Danforth Family History & Genealogy
Biographies & Family Trees
Find records of Danforths by their first name:
- Aaron Danforth to Alonzo Danforth
- Alta Danforth to Audine Danforth
- Audrey Danforth to Beth Danforth
- Bethany Danforth to Carlton Danforth
- Carmaleta Danforth to Clarence Danforth
- Clarissa Danforth to Dan Danforth
- Dana Danforth to Donald Danforth
- Donna Danforth to Eliza Danforth
- Elizabeth Danforth to Erwin Danforth
- Esta Danforth to Frank Danforth
- Franklin Danforth to Gorham Danforth
- Grace Danforth to Henry Danforth
- Herbert Danforth to Izella Danforth
- Jack Danforth to Jim Danforth
- Jimmie Danforth to Justice Danforth
- Justin Danforth to Leana Danforth
- Leander Danforth to Lisa Danforth
- Lizzie Danforth to Lyman Danforth
- Lynn Danforth to Marshall Danforth
- Martelle Danforth to Mina Danforth
- Minnie Danforth to Norman Danforth
- Norris Danforth to Phyllis Danforth
- Prentice Danforth to Roger Danforth
- Roland Danforth to Sheila Danforth
- Shelley Danforth to Theo Danforth
- Theodora Danforth to Vina Danforth
- Viola Danforth to Winifred Danforth
- Winnie Danforth to Zora Danforth
Most Common First Names
- John 2.5%
- William 2.2%
- Charles 2.0%
- George 1.9%
- Robert 1.7%
- James 1.5%
- Mary 1.4%
- Richard 1.3%
- Elizabeth 1.1%
- Edward 1.0%
Danforth Last Name History & Origin
Nationality & Ethnicity
These are the earliest records we have of the Danforth family.
Danforth Death Records & Life Expectancy
According to our database of 1,964 people with the last name Danforth that have a birth and death date listed:
These are the longest-lived members of the Danforth family on AncientFaces.
- Thomas Danforth lived 110 years
- Ursula G Danforth lived 106 years
- Forrest Danforth lived 104 years
- Marion Danforth lived 103 years
- Frank Danforth lived 103 years
- Susie Danforth lived 103 years
- Ada Danforth lived 102 years
- Margaret E Danforth lived 101 years
- Elizabeth E Danforth lived 100 years
- Emma L Danforth lived 100 years
On March 3,1635-36 Nicholas, along with others was out the bounds of the new plantation above the Charles River (Concord.) The committee reported April 13, 1636.
In September following he was appointed to a similar duty, "to measure and set the bounds of Roxberry.
On November 20, 1637 he was called to "take order for a colledge at Newetowne" .
He was also one of the eleven men (one per town), whom the Court by its vote of March 12, 1637 was "allowed to sell wine and strong water." "No man else to sell by retail without a license from the counsell" So great was the pressure upon the government to provide places where these articles could be bought, and there were so many abuses of the retail traffic, that they sought to place the traffic in the hands of their first citizens."
The records of the Court show that on May 2, 1638, another man was appointed to attend to the Dedham and Dorchester business "Instead of Mr. Danforth who is dead."
See Danforth file for an historical essay entitled - Early Contributions of the Danforth Family in New England published 1991 by Framingham, Massachussetts Historical Society, for mor information.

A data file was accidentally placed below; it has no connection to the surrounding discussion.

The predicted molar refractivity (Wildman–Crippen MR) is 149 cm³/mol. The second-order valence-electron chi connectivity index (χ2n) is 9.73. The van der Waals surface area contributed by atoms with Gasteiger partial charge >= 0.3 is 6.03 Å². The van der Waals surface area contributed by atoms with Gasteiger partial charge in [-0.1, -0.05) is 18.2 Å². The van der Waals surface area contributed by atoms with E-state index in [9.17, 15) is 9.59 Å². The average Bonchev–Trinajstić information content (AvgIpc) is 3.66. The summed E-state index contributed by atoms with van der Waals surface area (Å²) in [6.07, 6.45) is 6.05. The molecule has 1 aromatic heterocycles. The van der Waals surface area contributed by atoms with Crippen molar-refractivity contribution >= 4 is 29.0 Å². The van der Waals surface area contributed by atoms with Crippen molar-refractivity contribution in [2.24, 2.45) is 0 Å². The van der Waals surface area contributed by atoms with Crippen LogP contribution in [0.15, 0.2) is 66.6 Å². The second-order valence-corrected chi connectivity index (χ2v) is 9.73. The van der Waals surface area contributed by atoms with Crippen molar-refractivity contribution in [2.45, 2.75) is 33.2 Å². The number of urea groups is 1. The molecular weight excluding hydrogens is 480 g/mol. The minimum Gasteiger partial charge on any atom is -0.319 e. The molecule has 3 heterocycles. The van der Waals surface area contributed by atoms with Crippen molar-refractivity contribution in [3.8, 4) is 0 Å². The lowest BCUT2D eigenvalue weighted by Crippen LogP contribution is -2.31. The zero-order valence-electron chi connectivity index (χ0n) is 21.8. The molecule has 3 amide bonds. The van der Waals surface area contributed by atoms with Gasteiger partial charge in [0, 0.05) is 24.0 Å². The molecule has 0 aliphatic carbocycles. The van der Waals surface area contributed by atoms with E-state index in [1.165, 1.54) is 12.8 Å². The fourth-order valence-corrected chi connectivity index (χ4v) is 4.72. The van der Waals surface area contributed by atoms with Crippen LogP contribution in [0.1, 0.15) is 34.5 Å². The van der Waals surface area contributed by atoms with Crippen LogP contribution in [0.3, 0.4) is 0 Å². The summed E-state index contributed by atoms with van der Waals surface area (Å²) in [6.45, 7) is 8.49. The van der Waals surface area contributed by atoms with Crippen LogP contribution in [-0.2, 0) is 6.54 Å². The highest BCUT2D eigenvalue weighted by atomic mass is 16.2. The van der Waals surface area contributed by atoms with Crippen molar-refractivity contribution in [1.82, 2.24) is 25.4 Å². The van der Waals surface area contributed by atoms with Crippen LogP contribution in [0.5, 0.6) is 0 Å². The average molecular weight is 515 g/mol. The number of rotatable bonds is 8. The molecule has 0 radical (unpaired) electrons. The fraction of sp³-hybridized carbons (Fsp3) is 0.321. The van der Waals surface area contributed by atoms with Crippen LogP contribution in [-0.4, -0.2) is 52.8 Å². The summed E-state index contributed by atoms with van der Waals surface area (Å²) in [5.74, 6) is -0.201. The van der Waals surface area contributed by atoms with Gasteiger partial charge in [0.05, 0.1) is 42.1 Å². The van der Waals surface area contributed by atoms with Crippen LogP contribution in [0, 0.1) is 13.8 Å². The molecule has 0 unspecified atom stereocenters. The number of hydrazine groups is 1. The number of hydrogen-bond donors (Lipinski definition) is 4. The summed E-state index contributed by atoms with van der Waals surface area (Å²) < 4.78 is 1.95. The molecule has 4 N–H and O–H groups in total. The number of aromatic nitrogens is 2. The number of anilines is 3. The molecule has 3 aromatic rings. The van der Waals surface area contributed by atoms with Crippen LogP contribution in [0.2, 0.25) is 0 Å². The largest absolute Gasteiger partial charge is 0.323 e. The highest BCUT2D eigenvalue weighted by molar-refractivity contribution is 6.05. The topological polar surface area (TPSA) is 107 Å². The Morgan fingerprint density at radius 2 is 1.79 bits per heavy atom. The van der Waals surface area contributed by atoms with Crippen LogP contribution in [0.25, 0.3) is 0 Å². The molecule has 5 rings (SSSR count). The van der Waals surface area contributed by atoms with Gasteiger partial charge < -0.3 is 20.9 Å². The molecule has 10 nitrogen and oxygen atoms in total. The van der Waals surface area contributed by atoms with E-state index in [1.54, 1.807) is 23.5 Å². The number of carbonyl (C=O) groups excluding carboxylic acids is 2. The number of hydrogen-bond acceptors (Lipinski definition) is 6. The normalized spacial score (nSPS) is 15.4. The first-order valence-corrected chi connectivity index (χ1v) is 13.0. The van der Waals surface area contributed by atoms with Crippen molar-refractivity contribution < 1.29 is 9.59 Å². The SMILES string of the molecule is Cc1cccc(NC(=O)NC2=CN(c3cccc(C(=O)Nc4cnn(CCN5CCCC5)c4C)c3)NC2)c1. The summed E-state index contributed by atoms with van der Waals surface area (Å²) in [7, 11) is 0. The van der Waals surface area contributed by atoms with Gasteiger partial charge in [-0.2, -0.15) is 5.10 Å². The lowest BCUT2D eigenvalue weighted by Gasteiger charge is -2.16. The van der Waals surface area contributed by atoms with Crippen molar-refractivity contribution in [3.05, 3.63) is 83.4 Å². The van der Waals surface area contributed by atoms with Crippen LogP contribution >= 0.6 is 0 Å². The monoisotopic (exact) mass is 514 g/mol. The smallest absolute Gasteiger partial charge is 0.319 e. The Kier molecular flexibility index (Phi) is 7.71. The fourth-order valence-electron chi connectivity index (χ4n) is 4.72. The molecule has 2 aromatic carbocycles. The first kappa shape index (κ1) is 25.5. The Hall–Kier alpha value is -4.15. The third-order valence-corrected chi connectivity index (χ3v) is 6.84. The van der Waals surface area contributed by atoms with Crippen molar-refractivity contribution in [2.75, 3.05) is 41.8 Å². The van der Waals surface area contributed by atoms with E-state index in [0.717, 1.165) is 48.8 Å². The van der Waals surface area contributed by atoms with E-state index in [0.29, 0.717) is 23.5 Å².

Cotton Mather, a friend of Nicholas Danforth's wrote of the circumstances that preceded Nicholas Danforth's discision to move to the Massachussetts Bay Colony. Charles I was the unpopular King of England (1625-1649) and the country was deeply in debt. To raise money, he offered to sell peerage. All people with an annual income of 40 pounds or more were "invited" to purchase a knighthood for a considerable sum of money. If they refused, they would be required to pay a substantial penalty. Nicholas would have been in that class to which an offer was nade. Since he was not knighted, we can assume he escaped the fine by migrating to Massachussetts.
1 - 2 to 3 lb chuck steak (Grandma called this a heavy cut steak)
4 T. flour or more as needed
Salt and Pepper
2 yellow onions, sliced thinly
3 T. oil
1 1/2 c. water or beef broth
1 large can tomatoes with juice, broken up with your hands to smaller chunks.
In a dutch oven or deep oven proof pan with a lid:
Put seasoned flour on meat and pound with a metal meat pounder or the side of saucer to force as much of the seasoned flour into the meat as it will hold. Use more flour and seasonings if needed.
Heat oil (or fat as Grandma cooked this in lard, not oil). Brown seasoned meat on all sides.
Remove meat from pan to a platter and put onions in pan. Put browned meat on top of onions and pour in water or beef broth and tomatoes. Put a lid on the pan and pop into a 300 degree F. oven for 3 hours.
Grandma used to make this on Sunday morning and put in the oven before she left for church. When the family got home, she would make mashed potatoes, heat up a quart of home-canned green beans, make biscuits and a delicous gravy from the Swiss steak juices. Dinner was ready by noon and there were leftovers for her 6 children's supper.
If you like, you can add carrots, potatoes and more onions during the last half hour of cooking.
Ruth Elliott Danforth was born in 1886 in Onarga, Iroquis County, Illinois and was a fabulously talented and intelligent woman.